ET: Edge-Enhanced Transformer for Image Splicing Detection

You are here

Top Reasons to Join SPS Today!

1. IEEE Signal Processing Magazine
2. Signal Processing Digital Library*
3. Inside Signal Processing Newsletter
4. SPS Resource Center
5. Career advancement & recognition
6. Discounts on conferences and publications
7. Professional networking
8. Communities for students, young professionals, and women
9. Volunteer opportunities
10. Coming soon! PDH/CEU credits
Click here to learn more.

ET: Edge-Enhanced Transformer for Image Splicing Detection

By: 
Yu Sun; Rongrong Ni; Yao Zhao

A key challenge of image splicing detection is how to localize integral tampered regions without false alarm. Although current forgery detection approaches have achieved promising performance, the integrality and false alarm are overlooked. In this paper, we argue that the insufficient use of splicing boundary is a main reason for poor accuracy. To tackle this problem, we propose an Edge-enhanced Transformer (ET) for tampered region localization. Specifically, to capture rich tampering traces, a two-branch edge-aware transformer is built to integrate the splicing edge clues into the forgery localization network, generating forgery features and edge features. Furthermore, we design a feature enhancement module to highlight the artifacts of the edge area in forgery features and assign weight values to the resulting tensor in spatial domain for vital signal strengthening and noise suppression. Extensive experimental results on CASIA v1.0, CASIA v2.0 and NC2016 demonstrate that the proposed method can accurately localize tampered regions in both pixel and edge levels and outperforms state-of-the-art methods.

In Recent years, there has been a lot of works on digital image forensics [1][7], among which image splicing detection is a hot spot. Image splicing is manipulated by copying a region from one image and pasting it into another image, and its purpose is to highlight or cover up some objects.

Many image splicing detection approaches [6][8][13] have been proposed, which can be divided into the traditional features based methods and the deep learning based methods. The traditional features based methods [6][8][14][16] depend on some specific statistical characteristics that can reveal the differences between the original region and the tampered region, such as Color Filter Array (CFA) artifacts [8], noise pattern [15] and JPEG related traces [16]. In fact, these hand-crafted methods are not robust to post-processings and difficult to generate discriminative features. With the excellent application of deep learning technology, recent methods rely on Convolutional Neural Networks (CNNs) to learn effective features. Early CNNs based detection methods learned the differences between image patches and considered abnormal patches as tampered ones. EXIF [17] employed the EXIF metadata of pairs of patches as a supervisory signal to train the model. Zhou et al. [18] made use of the triplet loss to ensure that patches from the same image share the similar features and patches from different images have big gaps in feature space. Forgery maps obtained by these patch based methods can’t localize tampered regions at pixel level. To solve this problem, some works treated spliced region localization as an image segmentation task. MFCN [19] made use of a fully convolutional network (FCN) to learn forgery features. RRU-Net [20] proposed a ringed residual network based on U-Net to detect image forgeries. More recently, manipulation detection methods, such as ManTra-Net [21], SPAN [22] and GSCNet [4], were employed to localize the manipulated regions.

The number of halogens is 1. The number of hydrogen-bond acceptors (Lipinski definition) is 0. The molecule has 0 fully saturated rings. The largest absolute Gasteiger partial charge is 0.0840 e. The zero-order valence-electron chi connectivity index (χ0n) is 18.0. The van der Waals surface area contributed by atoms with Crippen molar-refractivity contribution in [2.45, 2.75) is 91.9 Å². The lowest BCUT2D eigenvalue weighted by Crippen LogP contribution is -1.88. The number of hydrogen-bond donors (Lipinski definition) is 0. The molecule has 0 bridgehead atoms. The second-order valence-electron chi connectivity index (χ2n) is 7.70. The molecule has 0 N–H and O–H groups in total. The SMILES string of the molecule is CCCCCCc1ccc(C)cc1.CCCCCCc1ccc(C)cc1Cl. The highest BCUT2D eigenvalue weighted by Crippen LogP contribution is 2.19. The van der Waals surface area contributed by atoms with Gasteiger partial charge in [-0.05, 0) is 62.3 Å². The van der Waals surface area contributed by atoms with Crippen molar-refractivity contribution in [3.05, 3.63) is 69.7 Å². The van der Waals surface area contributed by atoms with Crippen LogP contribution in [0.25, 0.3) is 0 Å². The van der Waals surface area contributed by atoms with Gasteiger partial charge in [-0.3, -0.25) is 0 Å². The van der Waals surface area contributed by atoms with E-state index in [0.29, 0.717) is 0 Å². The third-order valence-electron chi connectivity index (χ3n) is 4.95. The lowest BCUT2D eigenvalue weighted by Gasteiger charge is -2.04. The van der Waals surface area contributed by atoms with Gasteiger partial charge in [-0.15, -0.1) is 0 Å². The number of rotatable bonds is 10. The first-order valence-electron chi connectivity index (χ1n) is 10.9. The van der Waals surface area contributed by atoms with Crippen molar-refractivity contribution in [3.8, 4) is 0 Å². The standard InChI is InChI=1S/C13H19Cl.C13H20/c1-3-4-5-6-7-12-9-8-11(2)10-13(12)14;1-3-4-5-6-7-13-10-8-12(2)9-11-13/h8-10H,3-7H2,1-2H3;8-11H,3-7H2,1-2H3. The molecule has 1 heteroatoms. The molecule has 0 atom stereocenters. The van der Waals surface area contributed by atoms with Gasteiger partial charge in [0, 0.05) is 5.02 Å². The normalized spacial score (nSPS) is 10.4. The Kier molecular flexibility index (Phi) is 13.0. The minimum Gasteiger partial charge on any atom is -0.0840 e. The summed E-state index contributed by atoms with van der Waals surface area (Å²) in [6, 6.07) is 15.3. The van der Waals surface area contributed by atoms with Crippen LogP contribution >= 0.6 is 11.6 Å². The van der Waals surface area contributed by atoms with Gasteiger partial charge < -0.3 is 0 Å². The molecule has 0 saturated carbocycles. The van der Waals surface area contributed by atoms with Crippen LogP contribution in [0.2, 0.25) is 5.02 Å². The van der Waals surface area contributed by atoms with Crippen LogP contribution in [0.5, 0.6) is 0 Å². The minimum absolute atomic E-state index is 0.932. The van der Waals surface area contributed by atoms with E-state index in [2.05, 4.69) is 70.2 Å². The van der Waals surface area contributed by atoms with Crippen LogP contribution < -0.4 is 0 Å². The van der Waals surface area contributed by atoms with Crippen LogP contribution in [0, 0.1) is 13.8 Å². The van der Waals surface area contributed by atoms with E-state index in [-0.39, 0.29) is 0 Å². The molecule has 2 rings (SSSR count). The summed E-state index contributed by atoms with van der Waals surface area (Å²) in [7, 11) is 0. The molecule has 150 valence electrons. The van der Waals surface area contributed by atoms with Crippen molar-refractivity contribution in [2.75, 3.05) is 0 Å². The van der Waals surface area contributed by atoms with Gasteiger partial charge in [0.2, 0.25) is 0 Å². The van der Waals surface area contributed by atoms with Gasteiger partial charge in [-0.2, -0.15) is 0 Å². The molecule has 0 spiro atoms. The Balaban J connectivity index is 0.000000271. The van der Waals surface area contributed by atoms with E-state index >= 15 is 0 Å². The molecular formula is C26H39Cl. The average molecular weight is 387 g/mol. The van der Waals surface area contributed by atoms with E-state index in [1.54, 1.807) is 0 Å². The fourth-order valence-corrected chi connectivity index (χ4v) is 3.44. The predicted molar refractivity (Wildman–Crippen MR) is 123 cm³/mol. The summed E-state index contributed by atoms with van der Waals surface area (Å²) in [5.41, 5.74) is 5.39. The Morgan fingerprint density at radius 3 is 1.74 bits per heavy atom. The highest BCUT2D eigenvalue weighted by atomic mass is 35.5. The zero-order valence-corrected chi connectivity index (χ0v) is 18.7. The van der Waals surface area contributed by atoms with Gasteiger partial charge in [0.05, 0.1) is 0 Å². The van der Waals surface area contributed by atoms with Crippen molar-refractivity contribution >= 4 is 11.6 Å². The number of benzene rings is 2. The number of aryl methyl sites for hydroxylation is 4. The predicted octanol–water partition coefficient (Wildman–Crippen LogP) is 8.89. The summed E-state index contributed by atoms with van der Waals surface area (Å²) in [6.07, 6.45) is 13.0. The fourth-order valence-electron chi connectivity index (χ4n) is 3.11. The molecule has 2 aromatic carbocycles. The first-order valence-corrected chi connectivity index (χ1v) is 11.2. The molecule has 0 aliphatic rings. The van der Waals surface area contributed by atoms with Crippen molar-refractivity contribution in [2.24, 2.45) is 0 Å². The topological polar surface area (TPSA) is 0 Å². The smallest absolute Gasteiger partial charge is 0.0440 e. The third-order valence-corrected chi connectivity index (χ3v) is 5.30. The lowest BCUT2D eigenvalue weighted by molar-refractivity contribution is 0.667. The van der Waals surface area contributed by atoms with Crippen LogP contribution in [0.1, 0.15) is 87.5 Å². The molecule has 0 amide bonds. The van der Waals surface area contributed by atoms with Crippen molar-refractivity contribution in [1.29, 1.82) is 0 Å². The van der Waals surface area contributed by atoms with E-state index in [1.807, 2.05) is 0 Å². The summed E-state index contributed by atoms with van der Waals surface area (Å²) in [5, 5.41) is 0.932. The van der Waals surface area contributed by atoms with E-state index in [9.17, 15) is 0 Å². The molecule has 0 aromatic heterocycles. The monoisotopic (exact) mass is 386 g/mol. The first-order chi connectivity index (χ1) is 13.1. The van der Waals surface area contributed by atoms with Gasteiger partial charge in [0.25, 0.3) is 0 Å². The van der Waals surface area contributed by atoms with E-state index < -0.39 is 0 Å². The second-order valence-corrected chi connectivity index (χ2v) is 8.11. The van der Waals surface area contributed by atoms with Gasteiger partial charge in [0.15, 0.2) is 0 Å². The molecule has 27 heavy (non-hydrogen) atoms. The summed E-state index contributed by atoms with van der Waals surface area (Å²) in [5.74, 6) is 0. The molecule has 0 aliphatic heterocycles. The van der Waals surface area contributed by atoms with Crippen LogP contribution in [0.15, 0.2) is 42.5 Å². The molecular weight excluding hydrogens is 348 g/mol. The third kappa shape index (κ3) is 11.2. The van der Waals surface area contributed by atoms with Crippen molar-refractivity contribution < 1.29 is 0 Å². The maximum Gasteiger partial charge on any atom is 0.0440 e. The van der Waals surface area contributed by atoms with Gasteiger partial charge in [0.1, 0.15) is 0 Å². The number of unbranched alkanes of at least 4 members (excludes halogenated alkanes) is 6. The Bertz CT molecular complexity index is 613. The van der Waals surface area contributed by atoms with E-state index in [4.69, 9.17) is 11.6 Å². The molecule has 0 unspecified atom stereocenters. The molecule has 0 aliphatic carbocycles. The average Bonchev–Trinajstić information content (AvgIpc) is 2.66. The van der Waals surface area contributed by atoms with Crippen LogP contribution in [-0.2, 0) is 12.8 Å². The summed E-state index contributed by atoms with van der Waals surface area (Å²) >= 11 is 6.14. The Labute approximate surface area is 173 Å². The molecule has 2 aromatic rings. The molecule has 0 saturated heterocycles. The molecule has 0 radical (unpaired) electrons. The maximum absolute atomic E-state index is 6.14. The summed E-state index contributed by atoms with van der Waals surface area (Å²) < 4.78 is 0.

SPS on Twitter

  • New SPS Webinar: On Wednesday, 8 February, join Dr. Roula Nassif for "Decentralized learning over multitask graphs"… https://t.co/GOgHb7vfAv
  • CALL FOR PAPERS: IEEE Signal Processing Magazine welcomes submissions for a Special Issue on Hypercomplex Signal an… https://t.co/UDvjUY2llT
  • New SPS Webinar: On 15 February, join Mr. Wei Liu, Dr. Li Chen and Dr. Wenyi Zhang presenting "Decentralized Federa… https://t.co/em0sQAK4V5
  • New SPS Webinar: On Monday, 13 February, join Dr. Joe (Zhou) Ren when he presents "Human Centric Visual Analysis -… https://t.co/Rc39HpkPKr
  • Help us illustrate the SPS story! In honor of our 75th anniversary, we need your support to capture the people, mem… https://t.co/MnYU9MzIok

SPS Videos


Signal Processing in Home Assistants

 


Multimedia Forensics


Careers in Signal Processing             

 


Under the Radar